Infrastructure Costs Americans More to Neglect than Maintain

The American Society of Civil Engineers has released a report, Failure to Act: The Economic Impact of Current Investment Trends in Surface Transportation Infrastructure, finding that deficiencies in transportation infrastructure cost Americans billions of dollars per year and hundreds of thousands of jobs. In 2010 alone, the poor condition of our highways, railroads, bridges, and transit systems cost $130 billion. This sum represents the higher operating costs of running vehicles on poor facilities, the expense of damages to vehicles inflicted by crumbling infrastructure, the value of the time wasted by travelers, and the added cost of repairing or replacing facilities after they have deteriorated or collapsed, rather than maintaining them in good condition. As our investment in infrastructure fails to keep pace with our maintenance needs, the mounting cost of our transportation deficiencies is projected to rise dramatically, to nearly $3 trillion by 2040. For comparison, to bring our infrastructure back up to minimum standards and avoid this harm to the economy, the United States would need to invest only $846 billion over 9 years, or $94 billion per year.

ASCE Table 1

The ASCE report found that by 2040, the American economy will have lost hundreds of thousands of jobs if it fails to maintain its infrastructure. As the costs of transportation increase, businesses have less money available to invest in innovation or hiring, and families have less money available for consumer spending. This hurts the high-value professional, business, and medical sectors as well as sectors such as entertainment and consumer manufacturing. All told, these important sectors will lose over 1.3 million jobs.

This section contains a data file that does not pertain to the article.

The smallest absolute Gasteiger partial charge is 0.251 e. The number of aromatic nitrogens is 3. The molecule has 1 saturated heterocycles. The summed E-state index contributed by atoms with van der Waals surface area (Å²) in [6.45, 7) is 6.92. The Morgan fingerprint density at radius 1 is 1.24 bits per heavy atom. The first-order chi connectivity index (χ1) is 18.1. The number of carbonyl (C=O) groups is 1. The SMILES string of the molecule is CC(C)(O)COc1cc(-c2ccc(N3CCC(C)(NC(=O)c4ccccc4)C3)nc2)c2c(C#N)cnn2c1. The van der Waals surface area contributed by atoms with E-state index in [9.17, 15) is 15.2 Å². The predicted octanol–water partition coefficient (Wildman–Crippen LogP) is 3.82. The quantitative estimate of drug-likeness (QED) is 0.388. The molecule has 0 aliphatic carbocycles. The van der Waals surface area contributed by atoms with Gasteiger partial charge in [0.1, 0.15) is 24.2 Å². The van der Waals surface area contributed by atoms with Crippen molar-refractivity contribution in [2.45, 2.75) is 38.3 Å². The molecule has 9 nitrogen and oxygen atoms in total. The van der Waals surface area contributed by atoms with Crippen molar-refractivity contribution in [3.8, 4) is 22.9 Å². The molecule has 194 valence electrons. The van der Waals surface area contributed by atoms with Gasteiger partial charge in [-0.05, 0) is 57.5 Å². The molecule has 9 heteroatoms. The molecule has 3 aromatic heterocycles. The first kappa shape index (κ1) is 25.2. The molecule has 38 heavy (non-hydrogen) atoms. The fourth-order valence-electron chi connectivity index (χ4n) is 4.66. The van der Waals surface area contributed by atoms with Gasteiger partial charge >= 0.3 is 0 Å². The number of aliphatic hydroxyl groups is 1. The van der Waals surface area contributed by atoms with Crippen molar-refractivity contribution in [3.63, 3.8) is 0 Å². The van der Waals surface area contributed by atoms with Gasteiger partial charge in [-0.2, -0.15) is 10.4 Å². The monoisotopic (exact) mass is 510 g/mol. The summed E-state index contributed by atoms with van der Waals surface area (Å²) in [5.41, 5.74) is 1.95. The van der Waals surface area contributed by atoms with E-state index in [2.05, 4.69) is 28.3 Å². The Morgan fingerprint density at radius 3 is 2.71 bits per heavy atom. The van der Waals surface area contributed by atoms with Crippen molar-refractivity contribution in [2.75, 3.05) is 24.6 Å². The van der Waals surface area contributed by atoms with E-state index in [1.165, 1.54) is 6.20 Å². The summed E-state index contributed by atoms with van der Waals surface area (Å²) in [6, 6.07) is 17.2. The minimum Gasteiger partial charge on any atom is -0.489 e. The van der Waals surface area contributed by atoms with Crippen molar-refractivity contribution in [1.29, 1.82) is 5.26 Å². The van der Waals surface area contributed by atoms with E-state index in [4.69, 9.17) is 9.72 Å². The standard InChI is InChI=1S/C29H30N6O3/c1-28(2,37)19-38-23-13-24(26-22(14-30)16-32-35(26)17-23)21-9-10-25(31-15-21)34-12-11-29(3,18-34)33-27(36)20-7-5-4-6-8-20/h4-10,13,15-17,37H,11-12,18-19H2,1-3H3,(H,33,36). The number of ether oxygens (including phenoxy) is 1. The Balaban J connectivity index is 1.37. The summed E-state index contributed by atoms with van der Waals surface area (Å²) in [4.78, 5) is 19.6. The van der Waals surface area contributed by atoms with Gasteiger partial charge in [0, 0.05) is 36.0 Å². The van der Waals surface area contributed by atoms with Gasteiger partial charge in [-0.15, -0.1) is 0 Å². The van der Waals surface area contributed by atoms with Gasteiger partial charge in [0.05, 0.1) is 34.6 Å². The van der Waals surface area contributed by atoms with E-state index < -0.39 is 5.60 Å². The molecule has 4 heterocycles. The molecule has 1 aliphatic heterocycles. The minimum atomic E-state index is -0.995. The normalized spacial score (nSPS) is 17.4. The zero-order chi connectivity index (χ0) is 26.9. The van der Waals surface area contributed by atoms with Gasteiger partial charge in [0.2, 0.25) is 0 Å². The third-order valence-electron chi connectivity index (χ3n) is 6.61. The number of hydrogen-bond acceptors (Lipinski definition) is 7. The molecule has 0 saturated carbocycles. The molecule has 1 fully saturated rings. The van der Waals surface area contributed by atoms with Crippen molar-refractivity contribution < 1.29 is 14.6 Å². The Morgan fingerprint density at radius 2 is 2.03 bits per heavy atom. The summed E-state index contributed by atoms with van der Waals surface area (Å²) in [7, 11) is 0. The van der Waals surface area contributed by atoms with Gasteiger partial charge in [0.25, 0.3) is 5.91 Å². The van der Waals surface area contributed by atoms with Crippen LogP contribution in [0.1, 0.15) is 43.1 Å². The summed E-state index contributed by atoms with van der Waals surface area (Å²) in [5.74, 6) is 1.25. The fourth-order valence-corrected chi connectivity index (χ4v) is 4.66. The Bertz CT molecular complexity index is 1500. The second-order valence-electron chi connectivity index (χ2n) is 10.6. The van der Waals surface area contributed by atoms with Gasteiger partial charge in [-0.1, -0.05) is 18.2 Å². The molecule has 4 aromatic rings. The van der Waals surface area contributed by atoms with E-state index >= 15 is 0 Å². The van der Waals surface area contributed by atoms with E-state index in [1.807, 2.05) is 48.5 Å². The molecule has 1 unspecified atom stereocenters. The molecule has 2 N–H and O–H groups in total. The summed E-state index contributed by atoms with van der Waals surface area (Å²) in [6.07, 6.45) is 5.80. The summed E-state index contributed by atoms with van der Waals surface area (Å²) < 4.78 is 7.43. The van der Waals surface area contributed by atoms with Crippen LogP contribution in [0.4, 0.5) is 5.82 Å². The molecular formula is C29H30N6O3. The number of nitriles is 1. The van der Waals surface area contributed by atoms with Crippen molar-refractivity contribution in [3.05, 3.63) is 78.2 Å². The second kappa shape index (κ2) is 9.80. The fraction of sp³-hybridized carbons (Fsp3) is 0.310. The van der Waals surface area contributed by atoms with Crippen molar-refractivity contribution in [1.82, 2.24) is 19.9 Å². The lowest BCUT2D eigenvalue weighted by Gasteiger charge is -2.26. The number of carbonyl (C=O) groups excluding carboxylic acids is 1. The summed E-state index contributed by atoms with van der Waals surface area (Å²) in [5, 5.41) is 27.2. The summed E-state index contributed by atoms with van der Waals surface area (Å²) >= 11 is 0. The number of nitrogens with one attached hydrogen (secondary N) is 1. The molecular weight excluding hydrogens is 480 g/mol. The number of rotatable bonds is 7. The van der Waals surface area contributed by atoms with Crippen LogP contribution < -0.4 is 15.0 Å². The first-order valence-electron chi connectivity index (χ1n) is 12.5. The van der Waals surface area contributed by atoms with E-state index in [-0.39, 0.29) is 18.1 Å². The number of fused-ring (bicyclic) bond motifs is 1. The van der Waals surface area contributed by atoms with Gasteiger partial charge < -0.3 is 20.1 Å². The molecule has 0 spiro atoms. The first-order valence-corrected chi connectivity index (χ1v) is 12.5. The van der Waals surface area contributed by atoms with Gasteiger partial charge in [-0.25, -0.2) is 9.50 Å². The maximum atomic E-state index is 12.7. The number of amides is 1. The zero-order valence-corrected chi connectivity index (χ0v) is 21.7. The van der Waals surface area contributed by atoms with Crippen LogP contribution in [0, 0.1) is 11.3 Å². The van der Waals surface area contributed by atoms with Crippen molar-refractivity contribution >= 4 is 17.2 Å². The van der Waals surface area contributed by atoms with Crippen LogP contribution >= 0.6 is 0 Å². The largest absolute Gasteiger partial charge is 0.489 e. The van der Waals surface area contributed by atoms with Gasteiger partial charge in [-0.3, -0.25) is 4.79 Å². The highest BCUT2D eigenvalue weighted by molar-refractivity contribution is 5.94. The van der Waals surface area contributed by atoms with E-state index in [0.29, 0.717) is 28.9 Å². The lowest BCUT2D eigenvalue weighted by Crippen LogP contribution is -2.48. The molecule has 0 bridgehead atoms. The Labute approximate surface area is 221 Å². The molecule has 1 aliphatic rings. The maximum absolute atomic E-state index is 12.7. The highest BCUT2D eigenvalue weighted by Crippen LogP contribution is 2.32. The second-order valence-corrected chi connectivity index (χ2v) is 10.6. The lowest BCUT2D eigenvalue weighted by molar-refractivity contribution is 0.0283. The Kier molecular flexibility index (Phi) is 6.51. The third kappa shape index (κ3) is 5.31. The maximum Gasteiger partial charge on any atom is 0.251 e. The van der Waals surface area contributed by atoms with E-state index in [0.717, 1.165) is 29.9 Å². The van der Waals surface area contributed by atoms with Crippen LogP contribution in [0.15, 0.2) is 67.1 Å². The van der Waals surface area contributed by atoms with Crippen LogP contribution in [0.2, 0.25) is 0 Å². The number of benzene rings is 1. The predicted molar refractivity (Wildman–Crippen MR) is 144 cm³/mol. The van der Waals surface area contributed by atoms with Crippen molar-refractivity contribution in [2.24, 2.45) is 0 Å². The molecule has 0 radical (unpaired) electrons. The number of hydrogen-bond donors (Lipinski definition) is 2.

This is balanced against some additional jobs that will be created in lower-paid fields such as delivery and automotive repair, to attempt to cope with the strains of an inadequate transportation system. Businesses will also be less productive with costlier and less reliable transportation, requiring firms to hire more employees to do the same amount of work, at lower wages. Ultimately, 900,000 jobs will be created in lower-paying sectors, resulting in a net loss of over 400,000 jobs and $252 billion in income by 2040. In addition to having smaller incomes, Americans will also have to pay more for basic transportation. Between 2011 and 2020, the cost of neglecting infrastructure to the average American family will total $10,600.

Finally, as our international competitors invest in their own transportation infrastructure, the United States will lose ground in the global marketplace if we do not keep pace. Less reliable infrastructure hurts American exporters by directly increasing the cost of getting goods or business travelers across borders or to ports, and by increasing the cost of industrial inputs. The ASCE estimates that by the year 2020, inadequate transportation infrastructure will cost the United States $28 billion in foregone exports, increasing to $72 billion by 2040.

Decrepit national infrastructure raises the cost of doing business, kills jobs, drives down wages, harms our quality of life, and limits mobility for American families. All told, allowing our infrastructure to crumble will ultimately cost the United States $3 trillion. The price of doing nothing is simply too high to pay.